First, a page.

The diet of parrots needs to be balanced and varied to keep them healthy. Pellets alone will soon become boring, so you may decide to feed your parrot some sliced strawberries to add a little variety.
Parrots can eat all parts of the strawberry, including the leaves, seeds, flesh, skin, and juice. Strawberries are a good source of fiber, vitamins, and minerals, notably vitamin B9, vitamin K, vitamin C, folate, and anthocyanin.
Your parrot should only be fed a few strawberries per week. Fruit and vegetables shouldn’t exceed 15% of your parrot’s diet. Any strawberries offered to parrots should be washed thoroughly to remove any pesticide.
Are Strawberries Good For Parrots?
Parrots can be picky eaters, but they love eating many fruits and berries. In the wild, parrots will forage for nutritious fruits in trees, plants, and bushes. When it comes to strawberries, parrots will enjoy the:
- Sweetness. The natural sugars in strawberries will satisfy that craving.
- Play. The seed-heavy texture, the crunch of the fruit, and the juiciness have appeal.
- Variety. This brightly-colored fruit and juiciness add variety.
Never add cream to strawberries as parrots are unable to process lactose efficiently, leading to digestive problems. Cream is also high in fat, which can lead to weight gain. Just feed your parrot the fruit.
Strawberry leaves are safe to feed to your parrot. However, you may find that your parrot dislikes the taste of the leaves. A picky bird is likely to only accept the delicious fruit itself.
Strawberries are covered in tiny seeds on their exterior, which can be consumed. Some parrots even enjoy picking off these seeds before devouring the fruit.
Pure strawberry juice contains all the vitamins and nutrients as whole strawberries, minus some of the fiber.
However, store-bought strawberry juice often contains added sugars or has processed corn syrup mixed in. If you’re going to offer your parrot a refreshing strawberry juice drink, it’s recommended that you prepare it yourself.
Dried strawberries have a much longer shelf life. However, the dried strawberries in most stores aren’t as healthy because they contain preservatives and sugar.
You can buy dried strawberries from a health food store or make your own. Here’s how:
- Hull the berries
- Slice them into thin pieces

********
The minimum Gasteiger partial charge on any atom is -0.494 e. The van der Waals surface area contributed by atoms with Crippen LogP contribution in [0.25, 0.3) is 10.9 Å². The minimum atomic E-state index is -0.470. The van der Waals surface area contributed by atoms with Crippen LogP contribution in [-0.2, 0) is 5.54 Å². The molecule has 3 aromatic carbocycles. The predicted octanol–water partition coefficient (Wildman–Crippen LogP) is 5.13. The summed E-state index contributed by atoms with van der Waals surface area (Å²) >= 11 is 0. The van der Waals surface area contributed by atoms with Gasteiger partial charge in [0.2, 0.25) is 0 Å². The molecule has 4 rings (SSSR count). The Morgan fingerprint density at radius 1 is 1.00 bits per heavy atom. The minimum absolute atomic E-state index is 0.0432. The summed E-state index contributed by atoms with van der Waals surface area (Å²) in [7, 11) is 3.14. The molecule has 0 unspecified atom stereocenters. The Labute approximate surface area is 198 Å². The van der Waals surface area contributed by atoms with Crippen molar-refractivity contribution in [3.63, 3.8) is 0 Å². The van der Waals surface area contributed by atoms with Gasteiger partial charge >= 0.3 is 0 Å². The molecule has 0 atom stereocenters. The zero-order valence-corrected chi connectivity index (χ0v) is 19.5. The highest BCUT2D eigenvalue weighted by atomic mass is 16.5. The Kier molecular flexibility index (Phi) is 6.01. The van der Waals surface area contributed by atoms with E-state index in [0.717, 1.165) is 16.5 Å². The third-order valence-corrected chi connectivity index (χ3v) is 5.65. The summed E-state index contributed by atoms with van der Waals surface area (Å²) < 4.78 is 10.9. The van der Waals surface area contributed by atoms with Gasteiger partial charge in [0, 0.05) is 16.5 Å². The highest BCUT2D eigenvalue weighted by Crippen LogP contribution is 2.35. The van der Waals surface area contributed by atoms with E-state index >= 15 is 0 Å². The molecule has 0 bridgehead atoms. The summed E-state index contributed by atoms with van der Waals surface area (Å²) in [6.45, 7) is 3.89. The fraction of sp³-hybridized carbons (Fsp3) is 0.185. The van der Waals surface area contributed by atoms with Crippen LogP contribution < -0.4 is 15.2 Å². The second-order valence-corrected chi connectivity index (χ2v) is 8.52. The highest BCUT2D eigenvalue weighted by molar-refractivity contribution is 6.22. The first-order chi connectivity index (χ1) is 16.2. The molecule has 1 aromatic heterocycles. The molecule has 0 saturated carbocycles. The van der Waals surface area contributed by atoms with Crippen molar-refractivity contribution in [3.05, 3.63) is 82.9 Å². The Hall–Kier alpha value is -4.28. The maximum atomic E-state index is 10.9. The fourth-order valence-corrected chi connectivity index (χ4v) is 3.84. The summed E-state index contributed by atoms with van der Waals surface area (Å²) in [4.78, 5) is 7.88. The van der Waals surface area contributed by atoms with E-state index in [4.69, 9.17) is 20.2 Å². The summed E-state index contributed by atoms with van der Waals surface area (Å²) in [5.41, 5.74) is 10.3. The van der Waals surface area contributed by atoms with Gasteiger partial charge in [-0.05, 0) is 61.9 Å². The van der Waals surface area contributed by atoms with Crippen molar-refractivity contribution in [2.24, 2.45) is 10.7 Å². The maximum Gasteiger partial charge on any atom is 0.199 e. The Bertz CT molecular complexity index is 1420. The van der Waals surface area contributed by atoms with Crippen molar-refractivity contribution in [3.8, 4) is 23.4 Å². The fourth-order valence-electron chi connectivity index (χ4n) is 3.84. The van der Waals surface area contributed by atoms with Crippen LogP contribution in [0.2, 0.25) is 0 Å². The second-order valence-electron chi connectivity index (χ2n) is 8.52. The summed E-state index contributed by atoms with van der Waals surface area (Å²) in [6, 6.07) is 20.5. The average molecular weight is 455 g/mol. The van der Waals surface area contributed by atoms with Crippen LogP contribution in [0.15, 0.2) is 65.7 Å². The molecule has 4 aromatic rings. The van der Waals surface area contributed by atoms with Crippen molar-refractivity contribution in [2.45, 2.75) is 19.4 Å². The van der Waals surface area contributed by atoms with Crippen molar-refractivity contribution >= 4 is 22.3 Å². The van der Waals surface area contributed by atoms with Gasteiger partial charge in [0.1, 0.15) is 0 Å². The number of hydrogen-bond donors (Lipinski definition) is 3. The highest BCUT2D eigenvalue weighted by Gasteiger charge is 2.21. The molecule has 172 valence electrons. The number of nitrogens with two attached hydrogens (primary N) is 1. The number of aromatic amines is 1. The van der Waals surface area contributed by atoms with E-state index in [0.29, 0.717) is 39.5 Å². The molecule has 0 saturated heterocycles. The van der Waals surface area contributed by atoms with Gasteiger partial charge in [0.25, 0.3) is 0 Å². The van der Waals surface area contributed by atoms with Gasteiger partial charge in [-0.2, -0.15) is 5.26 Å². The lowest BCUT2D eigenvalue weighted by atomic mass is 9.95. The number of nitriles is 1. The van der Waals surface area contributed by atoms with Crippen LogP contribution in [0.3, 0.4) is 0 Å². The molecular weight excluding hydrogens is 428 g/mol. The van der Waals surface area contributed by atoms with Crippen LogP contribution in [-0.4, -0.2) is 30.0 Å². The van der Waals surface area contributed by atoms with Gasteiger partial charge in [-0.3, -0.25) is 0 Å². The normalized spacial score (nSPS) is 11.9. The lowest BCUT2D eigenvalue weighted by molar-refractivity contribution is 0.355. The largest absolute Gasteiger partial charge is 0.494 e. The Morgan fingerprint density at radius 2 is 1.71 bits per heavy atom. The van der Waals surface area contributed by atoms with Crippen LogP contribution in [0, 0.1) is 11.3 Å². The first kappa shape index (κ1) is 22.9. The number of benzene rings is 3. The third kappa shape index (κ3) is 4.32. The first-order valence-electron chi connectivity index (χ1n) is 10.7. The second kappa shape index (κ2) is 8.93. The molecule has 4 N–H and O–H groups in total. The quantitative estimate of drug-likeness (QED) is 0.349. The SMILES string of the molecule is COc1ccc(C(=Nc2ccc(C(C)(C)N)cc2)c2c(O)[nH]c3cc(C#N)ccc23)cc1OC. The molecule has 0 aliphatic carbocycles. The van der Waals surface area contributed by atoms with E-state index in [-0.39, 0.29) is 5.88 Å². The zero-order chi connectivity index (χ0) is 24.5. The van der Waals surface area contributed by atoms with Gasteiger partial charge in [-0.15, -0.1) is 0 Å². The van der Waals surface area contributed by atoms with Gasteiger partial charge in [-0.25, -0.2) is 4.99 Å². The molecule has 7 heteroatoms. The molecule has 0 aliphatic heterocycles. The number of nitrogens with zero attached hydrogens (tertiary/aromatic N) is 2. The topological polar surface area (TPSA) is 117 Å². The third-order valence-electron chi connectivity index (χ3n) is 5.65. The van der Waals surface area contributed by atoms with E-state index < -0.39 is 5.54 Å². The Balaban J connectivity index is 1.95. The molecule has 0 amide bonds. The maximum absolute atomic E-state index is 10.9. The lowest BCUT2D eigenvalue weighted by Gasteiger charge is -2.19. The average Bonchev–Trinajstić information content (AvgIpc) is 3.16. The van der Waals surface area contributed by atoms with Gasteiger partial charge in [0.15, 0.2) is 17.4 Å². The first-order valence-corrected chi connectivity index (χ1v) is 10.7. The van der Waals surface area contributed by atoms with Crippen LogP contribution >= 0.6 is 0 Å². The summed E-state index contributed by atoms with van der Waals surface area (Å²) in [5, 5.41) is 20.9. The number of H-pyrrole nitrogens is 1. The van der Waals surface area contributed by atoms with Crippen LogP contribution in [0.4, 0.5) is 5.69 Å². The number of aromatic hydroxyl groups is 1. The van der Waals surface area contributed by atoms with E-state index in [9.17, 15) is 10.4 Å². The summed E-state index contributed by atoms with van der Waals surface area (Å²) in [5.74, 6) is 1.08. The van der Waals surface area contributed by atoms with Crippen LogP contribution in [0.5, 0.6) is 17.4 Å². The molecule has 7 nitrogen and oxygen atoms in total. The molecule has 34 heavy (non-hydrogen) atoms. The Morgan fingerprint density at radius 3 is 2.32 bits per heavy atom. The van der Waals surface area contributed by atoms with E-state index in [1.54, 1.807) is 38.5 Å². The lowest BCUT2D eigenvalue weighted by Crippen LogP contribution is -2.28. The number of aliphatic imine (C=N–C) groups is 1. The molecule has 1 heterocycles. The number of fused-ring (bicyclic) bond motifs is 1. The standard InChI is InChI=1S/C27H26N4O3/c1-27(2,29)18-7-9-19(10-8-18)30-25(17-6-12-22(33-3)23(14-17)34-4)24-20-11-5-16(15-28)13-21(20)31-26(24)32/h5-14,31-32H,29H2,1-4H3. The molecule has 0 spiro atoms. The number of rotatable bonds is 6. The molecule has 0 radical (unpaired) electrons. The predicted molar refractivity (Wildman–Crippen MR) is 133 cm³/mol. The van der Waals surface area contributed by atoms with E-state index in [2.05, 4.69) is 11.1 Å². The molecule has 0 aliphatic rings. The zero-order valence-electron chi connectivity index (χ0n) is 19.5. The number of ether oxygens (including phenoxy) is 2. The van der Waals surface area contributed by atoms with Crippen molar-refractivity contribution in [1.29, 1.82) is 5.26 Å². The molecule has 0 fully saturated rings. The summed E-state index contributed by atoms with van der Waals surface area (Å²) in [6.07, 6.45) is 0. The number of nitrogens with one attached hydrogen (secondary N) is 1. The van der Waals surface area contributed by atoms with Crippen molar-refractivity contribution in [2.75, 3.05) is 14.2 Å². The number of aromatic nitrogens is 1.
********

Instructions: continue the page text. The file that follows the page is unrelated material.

- Lay them on a parchment-lined baking sheet.
- Bake them for 1-2 hours in a 200-degree Fahrenheit oven.
Strawberries contain vitamins, minerals, antioxidants, and nutrients, including:
Strawberries are high in fiber, which is essential for a parrot’s digestive system. Fiber ensures that the good bacteria present in the gut stay balanced so that parrots can:
- Process foods
- Avoid stomach upsets
- Have regular bowel movements
While most vitamins and minerals are just trace amounts, you’ll find that the following in ample supply:
Vitamin C is an antioxidant that boosts the immune system. Vitamin C can strengthen your parrot’s ability to fight off illnesses, viruses, diseases, and the effects of aging.
Strawberries are high in folate (vitamin B9). Folate is linked to healthy tissue growth and cell function, including:
- White blood cells
- Red blood cells
- Cell division
Vitamin K is essential for blood clotting, enabling wounds to heal properly. That will be beneficial for parrots with overgrown beaks or ones that frequently sustain cuts and scrapes.
Vitamin K has also been linked to a healthy bone structure.
Anthocyanin is a compound that gives strawberries their bright red color. Besides that, anthocyanin can also be found in plants with a red, purple, or blue hue, such as blackberries.
It has antioxidant properties linked to reducing the risk of developing heart disease. Researchers have noted that anthocyanin improves blood sugar regulation, reduces cholesterol levels, and prevents high blood pressure.
How Many Strawberries Can A Parrot Eat?
According to the Journal of Avian Medicine and Surgery, captive parrots are often fed imbalanced diets. Since parrots have long lifespans, a poor diet can affect their quality of life.
You can’t depend on your parrot to self-ration the number of strawberries it eats. Only offer your parrot strawberries 3-4 times a week. It should be fed other fruits, accounting for up to 15% of its diet.
A large parrot with a good appetite may eat 2-4 strawberries per week, along with other fruits and vegetables. A smaller parrot may only need 1-2 strawberries per week.
How To Give Strawberries To Your Parrot
Before you put any strawberries into your parrot’s cage, prepare them correctly.
Like most commercially grown fruits, strawberries are sprayed with pesticides. This keeps them free of bugs and bacteria that would otherwise damage the fruit.
However, pesticides can’t be safely ingested by birds. If you get organic strawberries, this is the healthiest option.
Chop the strawberries into smaller pieces, or your parrot may:
- Smear the strawberry along its cage floor or your table
- Squirt juice as it bites and gnaws on the berry, staining furniture
- Leave messy chunks around the cage
When you slice the strawberry into pieces, you have more control over the portions. You can:
- Hand-feed the parrot to strengthen your bonding process
- Measure out rewards for certain behaviors
- Make your parrot hunt out the pieces
Parrots are messy eaters, especially when eating juicy fruit like strawberries. With a high water content, this fruit might smear all over the feathers, feet, beak, and surrounding area.
Use a damp cloth to wipe down the parrot and area. The mess won’t be too bad if you feed it slices. You should remove any leftover strawberries after 2 hours, or germs and bacteria may develop on the fruit.
Strawberries are a safe, healthy, and tasty treat for parrots. They’re lower in sugar than most fruits, so they can be offered to your parrot alongside other nutritious fruits, such as grapes.